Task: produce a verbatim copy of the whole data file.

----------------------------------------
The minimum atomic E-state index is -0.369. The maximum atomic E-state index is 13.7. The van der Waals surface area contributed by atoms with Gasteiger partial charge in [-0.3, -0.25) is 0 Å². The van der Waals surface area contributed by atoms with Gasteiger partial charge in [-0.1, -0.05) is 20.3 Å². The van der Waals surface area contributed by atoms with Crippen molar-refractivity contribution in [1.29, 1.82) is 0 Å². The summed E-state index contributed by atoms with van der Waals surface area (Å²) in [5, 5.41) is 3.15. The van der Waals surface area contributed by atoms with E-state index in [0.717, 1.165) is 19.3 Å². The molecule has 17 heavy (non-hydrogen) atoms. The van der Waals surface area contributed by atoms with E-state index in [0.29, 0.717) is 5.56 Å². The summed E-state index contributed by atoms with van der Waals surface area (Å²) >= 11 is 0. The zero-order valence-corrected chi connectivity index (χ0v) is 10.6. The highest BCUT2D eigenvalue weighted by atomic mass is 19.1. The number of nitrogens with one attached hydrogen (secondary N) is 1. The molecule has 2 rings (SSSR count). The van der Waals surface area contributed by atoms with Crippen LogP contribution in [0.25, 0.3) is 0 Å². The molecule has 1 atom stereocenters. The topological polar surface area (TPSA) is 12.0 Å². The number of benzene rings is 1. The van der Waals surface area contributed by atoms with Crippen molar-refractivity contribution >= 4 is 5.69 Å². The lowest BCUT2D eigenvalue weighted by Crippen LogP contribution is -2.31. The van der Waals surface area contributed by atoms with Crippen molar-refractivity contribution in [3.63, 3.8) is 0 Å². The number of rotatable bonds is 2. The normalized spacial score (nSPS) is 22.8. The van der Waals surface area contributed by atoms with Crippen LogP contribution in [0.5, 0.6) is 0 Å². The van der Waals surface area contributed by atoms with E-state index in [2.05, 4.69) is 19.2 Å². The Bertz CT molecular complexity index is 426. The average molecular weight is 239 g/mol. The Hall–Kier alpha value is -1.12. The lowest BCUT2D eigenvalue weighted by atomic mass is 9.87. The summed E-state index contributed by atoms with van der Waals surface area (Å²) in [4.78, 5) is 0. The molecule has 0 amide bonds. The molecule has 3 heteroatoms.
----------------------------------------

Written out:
The minimum atomic E-state index is -0.369. The maximum atomic E-state index is 13.7. The van der Waals surface area contributed by atoms with Gasteiger partial charge in [-0.3, -0.25) is 0 Å². The van der Waals surface area contributed by atoms with Gasteiger partial charge in [-0.1, -0.05) is 20.3 Å². The van der Waals surface area contributed by atoms with Crippen molar-refractivity contribution in [1.29, 1.82) is 0 Å². The summed E-state index contributed by atoms with van der Waals surface area (Å²) in [5, 5.41) is 3.15. The van der Waals surface area contributed by atoms with E-state index in [0.717, 1.165) is 19.3 Å². The molecule has 17 heavy (non-hydrogen) atoms. The van der Waals surface area contributed by atoms with E-state index in [0.29, 0.717) is 5.56 Å². The summed E-state index contributed by atoms with van der Waals surface area (Å²) >= 11 is 0. The zero-order valence-corrected chi connectivity index (χ0v) is 10.6. The highest BCUT2D eigenvalue weighted by atomic mass is 19.1. The number of nitrogens with one attached hydrogen (secondary N) is 1. The molecule has 2 rings (SSSR count). The van der Waals surface area contributed by atoms with Crippen LogP contribution in [0.25, 0.3) is 0 Å². The molecule has 1 atom stereocenters. The topological polar surface area (TPSA) is 12.0 Å². The number of benzene rings is 1. The van der Waals surface area contributed by atoms with Crippen molar-refractivity contribution >= 4 is 5.69 Å². The lowest BCUT2D eigenvalue weighted by Crippen LogP contribution is -2.31. The van der Waals surface area contributed by atoms with Crippen molar-refractivity contribution in [3.63, 3.8) is 0 Å². The number of rotatable bonds is 2. The normalized spacial score (nSPS) is 22.8. The van der Waals surface area contributed by atoms with Crippen LogP contribution in [0.5, 0.6) is 0 Å². The van der Waals surface area contributed by atoms with E-state index in [2.05, 4.69) is 19.2 Å². The Bertz CT molecular complexity index is 426. The average molecular weight is 239 g/mol. The Hall–Kier alpha value is -1.12. The lowest BCUT2D eigenvalue weighted by atomic mass is 9.87. The summed E-state index contributed by atoms with van der Waals surface area (Å²) in [4.78, 5) is 0. The molecule has 0 amide bonds. The molecule has 3 heteroatoms.